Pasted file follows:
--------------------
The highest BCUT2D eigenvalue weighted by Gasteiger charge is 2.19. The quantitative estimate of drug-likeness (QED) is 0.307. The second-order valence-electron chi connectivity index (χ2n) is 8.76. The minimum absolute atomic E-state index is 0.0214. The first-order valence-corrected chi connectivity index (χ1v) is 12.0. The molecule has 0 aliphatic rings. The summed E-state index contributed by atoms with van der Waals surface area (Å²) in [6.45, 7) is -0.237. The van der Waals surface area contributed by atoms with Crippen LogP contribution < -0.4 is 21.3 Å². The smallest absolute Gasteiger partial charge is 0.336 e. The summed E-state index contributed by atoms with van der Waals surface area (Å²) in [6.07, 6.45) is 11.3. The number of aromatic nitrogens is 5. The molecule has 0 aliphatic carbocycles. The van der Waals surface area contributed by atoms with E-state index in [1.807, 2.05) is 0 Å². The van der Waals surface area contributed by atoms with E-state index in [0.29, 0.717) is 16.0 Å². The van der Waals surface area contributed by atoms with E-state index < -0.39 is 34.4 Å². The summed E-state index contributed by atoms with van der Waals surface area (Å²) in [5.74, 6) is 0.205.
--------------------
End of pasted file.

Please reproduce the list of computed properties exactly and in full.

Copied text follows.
The highest BCUT2D eigenvalue weighted by Gasteiger charge is 2.19. The quantitative estimate of drug-likeness (QED) is 0.307. The second-order valence-electron chi connectivity index (χ2n) is 8.76. The minimum absolute atomic E-state index is 0.0214. The first-order valence-corrected chi connectivity index (χ1v) is 12.0. The molecule has 0 aliphatic rings. The summed E-state index contributed by atoms with van der Waals surface area (Å²) in [6.45, 7) is -0.237. The van der Waals surface area contributed by atoms with Crippen LogP contribution < -0.4 is 21.3 Å². The smallest absolute Gasteiger partial charge is 0.336 e. The summed E-state index contributed by atoms with van der Waals surface area (Å²) in [6.07, 6.45) is 11.3. The number of aromatic nitrogens is 5. The molecule has 0 aliphatic carbocycles. The van der Waals surface area contributed by atoms with E-state index in [1.807, 2.05) is 0 Å². The van der Waals surface area contributed by atoms with E-state index in [0.29, 0.717) is 16.0 Å². The van der Waals surface area contributed by atoms with E-state index < -0.39 is 34.4 Å². The summed E-state index contributed by atoms with van der Waals surface area (Å²) in [5.74, 6) is 0.205.